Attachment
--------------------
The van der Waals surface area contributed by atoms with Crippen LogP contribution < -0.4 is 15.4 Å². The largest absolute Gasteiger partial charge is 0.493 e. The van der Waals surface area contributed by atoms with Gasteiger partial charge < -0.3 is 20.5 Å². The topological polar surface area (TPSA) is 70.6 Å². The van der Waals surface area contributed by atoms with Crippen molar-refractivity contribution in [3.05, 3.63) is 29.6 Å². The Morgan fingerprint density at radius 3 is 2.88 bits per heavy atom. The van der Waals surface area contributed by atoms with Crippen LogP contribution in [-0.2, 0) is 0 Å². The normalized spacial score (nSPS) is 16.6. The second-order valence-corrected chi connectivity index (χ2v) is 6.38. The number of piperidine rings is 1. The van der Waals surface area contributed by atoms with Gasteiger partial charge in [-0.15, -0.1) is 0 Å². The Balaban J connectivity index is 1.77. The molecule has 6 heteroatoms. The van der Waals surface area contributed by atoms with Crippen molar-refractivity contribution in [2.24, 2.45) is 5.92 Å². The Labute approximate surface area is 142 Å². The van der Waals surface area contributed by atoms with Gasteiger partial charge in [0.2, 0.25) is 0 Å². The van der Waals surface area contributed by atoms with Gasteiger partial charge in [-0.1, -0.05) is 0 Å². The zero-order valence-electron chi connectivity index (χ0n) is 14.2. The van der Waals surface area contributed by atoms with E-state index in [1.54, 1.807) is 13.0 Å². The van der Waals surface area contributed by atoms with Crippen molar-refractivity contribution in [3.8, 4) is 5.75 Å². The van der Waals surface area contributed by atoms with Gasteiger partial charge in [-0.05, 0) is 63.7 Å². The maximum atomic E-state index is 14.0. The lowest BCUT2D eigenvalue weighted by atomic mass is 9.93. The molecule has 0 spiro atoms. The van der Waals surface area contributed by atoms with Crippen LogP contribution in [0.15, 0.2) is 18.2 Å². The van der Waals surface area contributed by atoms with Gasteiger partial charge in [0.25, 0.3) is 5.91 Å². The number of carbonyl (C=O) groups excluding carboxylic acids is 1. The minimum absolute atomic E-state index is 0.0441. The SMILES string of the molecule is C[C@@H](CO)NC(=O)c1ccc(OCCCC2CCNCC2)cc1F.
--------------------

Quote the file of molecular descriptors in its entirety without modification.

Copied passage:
The van der Waals surface area contributed by atoms with Crippen LogP contribution < -0.4 is 15.4 Å². The largest absolute Gasteiger partial charge is 0.493 e. The van der Waals surface area contributed by atoms with Gasteiger partial charge < -0.3 is 20.5 Å². The topological polar surface area (TPSA) is 70.6 Å². The van der Waals surface area contributed by atoms with Crippen molar-refractivity contribution in [3.05, 3.63) is 29.6 Å². The Morgan fingerprint density at radius 3 is 2.88 bits per heavy atom. The van der Waals surface area contributed by atoms with Crippen LogP contribution in [-0.2, 0) is 0 Å². The normalized spacial score (nSPS) is 16.6. The second-order valence-corrected chi connectivity index (χ2v) is 6.38. The number of piperidine rings is 1. The van der Waals surface area contributed by atoms with Gasteiger partial charge in [-0.15, -0.1) is 0 Å². The Balaban J connectivity index is 1.77. The molecule has 6 heteroatoms. The van der Waals surface area contributed by atoms with Crippen molar-refractivity contribution in [2.24, 2.45) is 5.92 Å². The Labute approximate surface area is 142 Å². The van der Waals surface area contributed by atoms with Gasteiger partial charge in [0.2, 0.25) is 0 Å². The van der Waals surface area contributed by atoms with Gasteiger partial charge in [-0.1, -0.05) is 0 Å². The zero-order valence-electron chi connectivity index (χ0n) is 14.2. The van der Waals surface area contributed by atoms with E-state index in [1.54, 1.807) is 13.0 Å². The van der Waals surface area contributed by atoms with Crippen molar-refractivity contribution in [3.8, 4) is 5.75 Å². The van der Waals surface area contributed by atoms with Gasteiger partial charge in [-0.05, 0) is 63.7 Å². The maximum atomic E-state index is 14.0. The lowest BCUT2D eigenvalue weighted by atomic mass is 9.93. The molecule has 0 spiro atoms. The van der Waals surface area contributed by atoms with Crippen LogP contribution in [0.15, 0.2) is 18.2 Å². The van der Waals surface area contributed by atoms with Gasteiger partial charge in [0.25, 0.3) is 5.91 Å². The number of carbonyl (C=O) groups excluding carboxylic acids is 1. The minimum absolute atomic E-state index is 0.0441. The SMILES string of the molecule is C[C@@H](CO)NC(=O)c1ccc(OCCCC2CCNCC2)cc1F.